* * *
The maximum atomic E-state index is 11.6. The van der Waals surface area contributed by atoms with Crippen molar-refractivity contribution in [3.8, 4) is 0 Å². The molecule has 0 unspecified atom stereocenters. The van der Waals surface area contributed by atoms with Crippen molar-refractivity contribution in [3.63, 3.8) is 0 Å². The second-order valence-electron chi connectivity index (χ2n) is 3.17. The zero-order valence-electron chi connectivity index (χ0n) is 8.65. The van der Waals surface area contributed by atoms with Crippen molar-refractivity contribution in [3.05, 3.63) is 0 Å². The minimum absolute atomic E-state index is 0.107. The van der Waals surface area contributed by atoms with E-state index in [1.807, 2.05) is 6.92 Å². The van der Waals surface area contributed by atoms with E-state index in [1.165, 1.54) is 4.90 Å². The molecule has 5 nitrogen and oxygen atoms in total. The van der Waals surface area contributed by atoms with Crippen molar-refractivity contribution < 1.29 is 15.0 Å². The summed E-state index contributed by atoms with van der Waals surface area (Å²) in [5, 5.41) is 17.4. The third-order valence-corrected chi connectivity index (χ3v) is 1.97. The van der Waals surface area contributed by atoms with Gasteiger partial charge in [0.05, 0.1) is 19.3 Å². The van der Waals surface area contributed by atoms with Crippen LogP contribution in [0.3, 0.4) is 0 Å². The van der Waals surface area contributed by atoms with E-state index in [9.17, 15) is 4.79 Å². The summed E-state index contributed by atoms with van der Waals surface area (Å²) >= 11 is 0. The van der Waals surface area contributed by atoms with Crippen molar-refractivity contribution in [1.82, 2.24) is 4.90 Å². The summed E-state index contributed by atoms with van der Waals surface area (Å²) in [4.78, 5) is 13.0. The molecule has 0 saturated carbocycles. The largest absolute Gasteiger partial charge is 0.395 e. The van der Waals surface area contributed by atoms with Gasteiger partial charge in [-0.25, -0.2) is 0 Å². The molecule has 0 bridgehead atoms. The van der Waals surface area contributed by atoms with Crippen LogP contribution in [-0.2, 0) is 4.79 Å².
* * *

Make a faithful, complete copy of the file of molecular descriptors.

The maximum atomic E-state index is 11.6. The van der Waals surface area contributed by atoms with Crippen molar-refractivity contribution in [3.8, 4) is 0 Å². The molecule has 0 unspecified atom stereocenters. The van der Waals surface area contributed by atoms with Crippen molar-refractivity contribution in [3.63, 3.8) is 0 Å². The second-order valence-electron chi connectivity index (χ2n) is 3.17. The zero-order valence-electron chi connectivity index (χ0n) is 8.65. The van der Waals surface area contributed by atoms with Crippen molar-refractivity contribution in [3.05, 3.63) is 0 Å². The minimum absolute atomic E-state index is 0.107. The van der Waals surface area contributed by atoms with E-state index in [1.807, 2.05) is 6.92 Å². The van der Waals surface area contributed by atoms with E-state index in [1.165, 1.54) is 4.90 Å². The molecule has 5 nitrogen and oxygen atoms in total. The van der Waals surface area contributed by atoms with Crippen molar-refractivity contribution < 1.29 is 15.0 Å². The summed E-state index contributed by atoms with van der Waals surface area (Å²) in [5, 5.41) is 17.4. The third-order valence-corrected chi connectivity index (χ3v) is 1.97. The van der Waals surface area contributed by atoms with Gasteiger partial charge in [0.05, 0.1) is 19.3 Å². The van der Waals surface area contributed by atoms with Crippen LogP contribution in [0.3, 0.4) is 0 Å². The van der Waals surface area contributed by atoms with E-state index in [9.17, 15) is 4.79 Å². The summed E-state index contributed by atoms with van der Waals surface area (Å²) >= 11 is 0. The van der Waals surface area contributed by atoms with Crippen molar-refractivity contribution in [1.82, 2.24) is 4.90 Å². The summed E-state index contributed by atoms with van der Waals surface area (Å²) in [4.78, 5) is 13.0. The molecule has 0 saturated carbocycles. The largest absolute Gasteiger partial charge is 0.395 e. The van der Waals surface area contributed by atoms with Gasteiger partial charge in [-0.25, -0.2) is 0 Å². The molecule has 0 bridgehead atoms. The van der Waals surface area contributed by atoms with Crippen LogP contribution in [-0.2, 0) is 4.79 Å².